In the new survey participants answered questions as well as their perception of traditional cigarettes and electronic cigarettes, including the market leader Jules. In addition, participants who used electronic cigarettes have also completed a standardized questionnaire to assess the quality of nicotine.
During the last seven or 30 days of use of tobacco products, the participants often used common cigarettes two times using Yul. Young people also know the general belief that e-cigarettes are "less harmful or narcotics" than other research products.
Among the participants who tried Juu, 58,8% said they had used Uuval for the last 30 days. In comparison, approximately 30.1 percent was observed using other electronic cigarettes, and 28.3 percent used the usual cigarette in the same period.
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Although the sample size is small, numbers have a significant difference between Yulus users and other electronic cigarettes and the usual cigarette users. This can be reflected in higher rates of dependence among juulers, suggested by Bonnie Halpern-Felser, professor of Stanford pediatrician, research director.
"I was surprised and worried that so many young people were more likely to use Jules for other products," said Helper-Felser. "We should help them understand the risk of narcology, it is not a solid cigarette but still contains a huge amount of nicotine – a cigarette package."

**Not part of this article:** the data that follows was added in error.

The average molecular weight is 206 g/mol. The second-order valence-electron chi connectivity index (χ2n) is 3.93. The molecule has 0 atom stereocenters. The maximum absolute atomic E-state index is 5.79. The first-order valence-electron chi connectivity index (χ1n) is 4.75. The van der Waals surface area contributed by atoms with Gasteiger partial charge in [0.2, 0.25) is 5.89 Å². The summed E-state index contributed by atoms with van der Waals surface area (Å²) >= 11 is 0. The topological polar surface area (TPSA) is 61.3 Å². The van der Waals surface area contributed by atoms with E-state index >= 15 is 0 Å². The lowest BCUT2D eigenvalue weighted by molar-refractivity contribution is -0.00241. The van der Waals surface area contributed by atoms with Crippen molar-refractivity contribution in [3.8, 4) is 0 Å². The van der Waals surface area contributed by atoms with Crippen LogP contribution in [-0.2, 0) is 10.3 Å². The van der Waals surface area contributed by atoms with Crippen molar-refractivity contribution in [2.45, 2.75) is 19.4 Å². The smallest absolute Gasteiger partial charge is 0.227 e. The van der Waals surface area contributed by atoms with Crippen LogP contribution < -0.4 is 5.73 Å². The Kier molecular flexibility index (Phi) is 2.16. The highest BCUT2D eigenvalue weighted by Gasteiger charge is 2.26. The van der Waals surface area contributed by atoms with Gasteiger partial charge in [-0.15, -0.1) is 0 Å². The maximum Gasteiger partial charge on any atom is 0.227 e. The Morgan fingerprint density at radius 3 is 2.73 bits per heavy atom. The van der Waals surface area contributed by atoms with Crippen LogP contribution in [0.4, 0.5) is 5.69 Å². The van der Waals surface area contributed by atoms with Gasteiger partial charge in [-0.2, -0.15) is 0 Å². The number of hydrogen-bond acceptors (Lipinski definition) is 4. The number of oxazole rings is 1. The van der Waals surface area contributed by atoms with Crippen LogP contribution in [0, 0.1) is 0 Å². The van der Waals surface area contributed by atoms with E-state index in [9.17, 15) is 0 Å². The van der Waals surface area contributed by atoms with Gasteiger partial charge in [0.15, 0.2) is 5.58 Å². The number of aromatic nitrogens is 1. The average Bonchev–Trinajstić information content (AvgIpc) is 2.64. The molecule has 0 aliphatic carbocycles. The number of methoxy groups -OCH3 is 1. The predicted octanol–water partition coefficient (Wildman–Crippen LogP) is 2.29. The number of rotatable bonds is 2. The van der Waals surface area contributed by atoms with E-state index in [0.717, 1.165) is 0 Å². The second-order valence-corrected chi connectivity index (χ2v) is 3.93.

Joule published a statement in response to Stanford's research.
"We agree that Juul's inadequate use is absolutely unacceptable and directly contradicts our task of providing alternative alternatives to alternative cigarettes of existing adult smokers to eliminate cigarettes," the company said. "We support working with people who have to keep nicotine products in the hands of young people. "
Stanford Research is funded by the National Oncology Institute, the US Food and Drug Administration Center for Tobacco Products, Child Health Research Institute and Stanford Pediatric Department.
As the use of electronic cigarette increases, it is certain that the next few months and years will be more research. At the same time, Stanford's team developed a free tobacco prevention tool for instruments and parenting Available online.